One of the ways of writing I have tried out in the book are a series of ‘rhythm-energy vignettes’ that follow in their spirit, at least, Lefebvre’s evocative account of sitting in his apartment in Paris and observing the multiple interweaving rhythms of the city square below. These complement the mass of more standard academic putting together of words, in order to evoke the multiple rhythms of different settings (at home, on the move, inside, outside) in which I have lingered and, in Lefebvre’s terms, sought to ‘listen to the world … in which nothing is immobile’, also giving attention in various terms to the energies that are simultaneously in circulation. Here are four examples:
Morecambe Bay, Lancashire
On the stone pier, in the sunshine, early spring. The tide flows outwards, boats are grounded. Channels twist and turn across the mud, not flat but undulating, carved by movement, a soon to come reversal and surge of water. That the moon so distant but cosmologically near can make this landscape? Ever moving, ever shifting, ebb and flood. A rhythm lasting geologic and hydrologic time, present now, in this moment. A rhythm that cuts across the clock, discordant, but only for timings in hours and seconds. The power in the surge that slowly comes is extraordinary, a vast salty mass pulled by lunar force, a roar of raw energy, moving liquid, solid, organism; and on the surface boats that move with both wind and tide. A surge worked on by wind and storm, sometimes to dramatic, damaging effect. Energies intermingled. Spinning turbines, now in hundreds, standing in distant Walney shallows, flickering in cycles on the horizon. I linger, immersed, played on by the breeze, warmed by the strengthening sun. Gazing with others in our rhythmic synchrony of movement and stillness, drawn to this exceptional place on a sunny spring day.
While at Heiðarsel, Iceland
Shadows have lengthened, but the dark is at bay. Valley slides away to the sea. River runs, crashes with force. Ice replaced by water, life in full process not frozen. The solar heat sustains the day and the grass grows. Lengthening, each blade wavering in the breeze. Calories for sheep, munching, breathing, hearts beating. Wandering to and fro. Defecating, again. Hanging together in a metal barn, rusting. Near rocks, eroding, a glacial pulse from a violent eruptive beginning. Still, but not quite. A car passes, rarely, not a strong rhythm. Families once lived here, for generations, a cycle of passing from one to another, land and building. Living with seasons, with dark, with ice, with life frozen, then warmed. Repeated, endured. The remains of electricity made from channelled water, pulled by gravity, are scattered behind the cottage – wire, pole, generator. 3kW for light, power, for making different beats. Maybe that helped to endure the dark, the cold? Now connected to the island encircling network. Now a cottage for temporary booking, for strangers arriving and leaving. New rhythms on old. Watch ticks, midnight comes, sky glows red and gold; but somehow the day stays in place. A near solstice rhythm, woven always with many others.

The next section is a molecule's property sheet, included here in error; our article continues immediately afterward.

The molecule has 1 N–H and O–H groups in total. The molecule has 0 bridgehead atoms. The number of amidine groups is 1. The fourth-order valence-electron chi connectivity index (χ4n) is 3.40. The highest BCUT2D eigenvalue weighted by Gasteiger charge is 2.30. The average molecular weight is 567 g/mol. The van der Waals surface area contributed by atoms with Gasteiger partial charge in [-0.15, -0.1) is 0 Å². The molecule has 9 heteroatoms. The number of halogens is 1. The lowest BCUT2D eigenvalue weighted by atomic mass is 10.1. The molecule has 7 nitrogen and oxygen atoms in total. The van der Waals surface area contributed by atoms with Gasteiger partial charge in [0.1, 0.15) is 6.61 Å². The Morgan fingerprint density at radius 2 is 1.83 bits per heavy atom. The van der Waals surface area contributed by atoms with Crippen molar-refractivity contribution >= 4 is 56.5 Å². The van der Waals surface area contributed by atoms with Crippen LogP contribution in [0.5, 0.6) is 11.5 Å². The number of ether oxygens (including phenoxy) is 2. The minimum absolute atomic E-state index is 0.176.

I pause to consider the electrons draining away in small amounts in the batteries around me. Scattered in cupboards, draws, pockets, bags. Ten, maybe twenty? Making light, heat, connectivity, movement; in devices with batteries on the inside, as tubes, blocks and panels of small electricity, mobile, on the go. Their electrified rhythm is in charging, in minutes, hours of being connected to an infrastructure, through a plug in a socket, to a cable, to a substation, to a generator somewhere else. Their electrified rhythm is in use, in making things happen, and, as a consequence in their charge diminishing; and then, maybe, in being powered again, ready to blink red, green, to vibrate and activate. An oscillation of (de) and (re)energisation. I pause to consider how my intuitions about electrons give structure to my everyday. My electrified rhythm is in my orientation to where and when I will, or may be able to, recharge; to the possibilities of plugging in on the train, in the café, the car, at work; to the battery pack, or the peloton of whirring alternators at a music festival. My electrified rhythm is in the eking out of electrons, the hopeful duration of typing, watching, listening and talking, over which maybe the charge will be sufficiently sustained. I pause to consider how our electrified rhythms being now so intermingled, human and non-human, used to be less so, less important, less of a matter. My heart beats with electrical impulses; my schedule beats with batteries.
Cycling in Copenhagen
A bicycle for one, Danish, borrowed and shared, wheels turned by muscle, metabolic energy stored, to be expended and depleted. I set off, my pulse rising as I follow signs, lines and paths, with others and yet more others. A busy route, one way this side, one way the other, a discipline unfamiliar but routine for the rhythms of residents. Pausing, surging from lights, in front of hydrocarbon cars waiting to turn, even lorries not so dominant in this city. A whir of wheel and pedal, gravel crunch, brake squeal, past factory, through park, by water. Faster and slower, older and younger, a stately rhythm, a racing rhythm, a rhythm synchronised to chat together. I arrive to meet the timetabled train which has carriages for bicycles and riders. Fifteen, twenty, quietly sit and stand together, shared electrified mobility for a while, before leaving, past bicycles resting in hundreds. I push to the street, setting off, accelerating, dispersing, following signs, lines and paths, now sometimes improvising my route, my beat. Finding my way to a restaurant to park, lock, talk, drink, refuel. Someone told me the cycle tracks are the first to be cleared when it snows.